Homework

Form I

Reading

In Form I children are expected to read every night and/or discuss the story in their reading books. Reading books are not necessarily changed every day as it is essential that books are looked at in depth and the repetition assists children in developing sight vocabulary in addition to word patterns. To support childrens reading skills the child can: 

  • Read to you
  • Re-tell the story using picture clues
  • Re-tell the story from memory
  • Draw a picture/cartoon strip to tell you his/her favourite part of the story
  • Answer open ended questions about the story e.g. Why do you think that happened?, How do you think he felt?
Spelling
 
Once the children are ready in Form I, they will start to have weekly spelling to learn.  Pupils are encouraged to practise writing the words they are learning to spell using the ‘look, cover, write and check’ formula which helps them to visualise a word.
 
Maths or topic related homework may be sent home occasionally in Form I.
 
Form IIOutside
 
The children are expected to spend twenty minutes on homework each evening according to the following timetable:
Monday:          Spellings/Reading
Tuesday:        Spellings/Reading
Wednesday:  Spellings/Reading
Thursday:       Spellings/Reading
Friday:             Number Bonds/Timestables/Other work
 
The children are expected to read at home at least four times a week and this should be recorded in their reading diaries/logs.
 
Once a week spelling and number tests are conducted to gauge attainment. Every child has his/her own spellings to learn. These will be based on the weekly spelling rule or high frequency words appropriate for the child’s age and stage of development. For number tests, again each child will be given an individual test.
 
 
 
 
Helping with Homework
It is of great benefit to children if parents take an active interest in homework. You can help your child as follows:
Reading – It is very important that, when you listen to your child read, that you will not be interrupted. Find a comfortable place to sit, at a time when you can concentrate fully on the reading. Ask lots of questions, for example:
General Questions        
  • What kind of book did you think this was going to be?         
  • Have you read any other books like this one?
  • Could this really have happened?
  • Who was telling this story?
  • Were there any parts of the story you particularly liked/disliked?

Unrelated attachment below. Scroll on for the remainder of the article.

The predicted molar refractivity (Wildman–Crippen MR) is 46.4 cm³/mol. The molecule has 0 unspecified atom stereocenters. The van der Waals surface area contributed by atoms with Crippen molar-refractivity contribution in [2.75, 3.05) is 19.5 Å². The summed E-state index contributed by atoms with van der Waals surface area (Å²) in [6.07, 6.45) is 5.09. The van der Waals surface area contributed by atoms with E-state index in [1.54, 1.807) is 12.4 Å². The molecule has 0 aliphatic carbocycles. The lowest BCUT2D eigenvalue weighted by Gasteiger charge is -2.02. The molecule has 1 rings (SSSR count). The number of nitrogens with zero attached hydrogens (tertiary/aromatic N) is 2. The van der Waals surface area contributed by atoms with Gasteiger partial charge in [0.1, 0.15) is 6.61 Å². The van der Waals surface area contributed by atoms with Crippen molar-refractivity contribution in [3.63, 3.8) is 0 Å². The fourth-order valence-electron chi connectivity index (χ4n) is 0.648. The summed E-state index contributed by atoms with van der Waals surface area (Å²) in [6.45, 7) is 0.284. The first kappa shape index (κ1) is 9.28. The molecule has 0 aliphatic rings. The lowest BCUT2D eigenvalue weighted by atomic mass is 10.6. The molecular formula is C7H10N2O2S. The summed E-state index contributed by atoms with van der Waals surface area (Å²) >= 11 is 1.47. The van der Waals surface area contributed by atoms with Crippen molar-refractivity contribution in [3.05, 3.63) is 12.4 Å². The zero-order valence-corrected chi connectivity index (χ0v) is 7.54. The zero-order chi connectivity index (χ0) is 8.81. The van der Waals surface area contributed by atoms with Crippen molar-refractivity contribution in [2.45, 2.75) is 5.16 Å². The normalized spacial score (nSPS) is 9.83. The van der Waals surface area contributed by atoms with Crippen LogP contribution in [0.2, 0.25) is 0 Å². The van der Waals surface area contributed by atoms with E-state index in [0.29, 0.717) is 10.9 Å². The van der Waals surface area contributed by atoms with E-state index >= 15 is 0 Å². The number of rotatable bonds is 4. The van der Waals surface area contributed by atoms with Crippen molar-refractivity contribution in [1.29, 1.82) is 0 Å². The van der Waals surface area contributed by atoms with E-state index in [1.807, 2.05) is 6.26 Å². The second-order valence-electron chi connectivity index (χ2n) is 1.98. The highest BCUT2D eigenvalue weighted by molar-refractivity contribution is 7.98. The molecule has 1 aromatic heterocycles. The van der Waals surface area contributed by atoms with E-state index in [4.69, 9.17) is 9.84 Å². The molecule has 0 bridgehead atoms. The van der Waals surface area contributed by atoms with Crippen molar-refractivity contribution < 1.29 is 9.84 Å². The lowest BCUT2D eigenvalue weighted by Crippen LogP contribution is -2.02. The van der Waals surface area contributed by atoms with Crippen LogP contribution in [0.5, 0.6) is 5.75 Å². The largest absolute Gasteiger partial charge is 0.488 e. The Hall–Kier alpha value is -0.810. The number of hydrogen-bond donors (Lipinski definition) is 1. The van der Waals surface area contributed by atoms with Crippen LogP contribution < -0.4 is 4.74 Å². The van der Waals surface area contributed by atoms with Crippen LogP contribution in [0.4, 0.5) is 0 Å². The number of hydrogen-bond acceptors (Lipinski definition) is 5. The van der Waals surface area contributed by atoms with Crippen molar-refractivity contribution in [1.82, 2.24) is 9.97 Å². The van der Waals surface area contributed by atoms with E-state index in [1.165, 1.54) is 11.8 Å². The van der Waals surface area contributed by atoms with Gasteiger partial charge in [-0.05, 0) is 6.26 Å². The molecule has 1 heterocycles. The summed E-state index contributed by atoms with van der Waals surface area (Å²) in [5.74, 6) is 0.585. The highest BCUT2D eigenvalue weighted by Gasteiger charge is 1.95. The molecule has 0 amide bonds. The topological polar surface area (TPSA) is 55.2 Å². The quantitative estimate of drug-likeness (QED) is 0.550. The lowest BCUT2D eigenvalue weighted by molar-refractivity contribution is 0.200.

• What will you tell your friends about this story?
  • Did the story remind you of anything you have done?
  • How did the story start?
  • What happened next?
  • Was there more than one main event?
  • Did you guess the ending?
  • Did you like the ending?
  • How would you have liked it to end?
  • When did the story take place?
  • Where was the story set?
  • Would you like to visit this place?
  • Could the story have happened in a different setting?
  • Which character did you like the most/least?
  • Do you know any people like the characters in the book?
  • Which character in the book would you most like to meet? Why?
  •  

When you have finished reading, remember to sign your child's reading diary/log. Please make your comments as positive and confidence-building as possible, and discuss these with your child.

Other Homework
Year 2 pupils should spend no more than twenty minutes on their homework. If they have tried their best but are unable to complete it within this time, just put it back in the folder unfinished. Homework should not be a chore which becomes stressful for either children or parents. Staff welcome feedback on the homework set; this can be very helpful.
 

Please do not do your child’s homework for him/her, although it is helpful if you read through the instructions and use reminders if necessary. The homework set is directly linked to work in the classroom and we use it to plan ahead for each child. If we think that he/she can do the work independently, we shall then set something a little more challenging and, if the work is consistently aided by parents, this gives us a false picture which could lead to misunderstandings and, possibly, problems.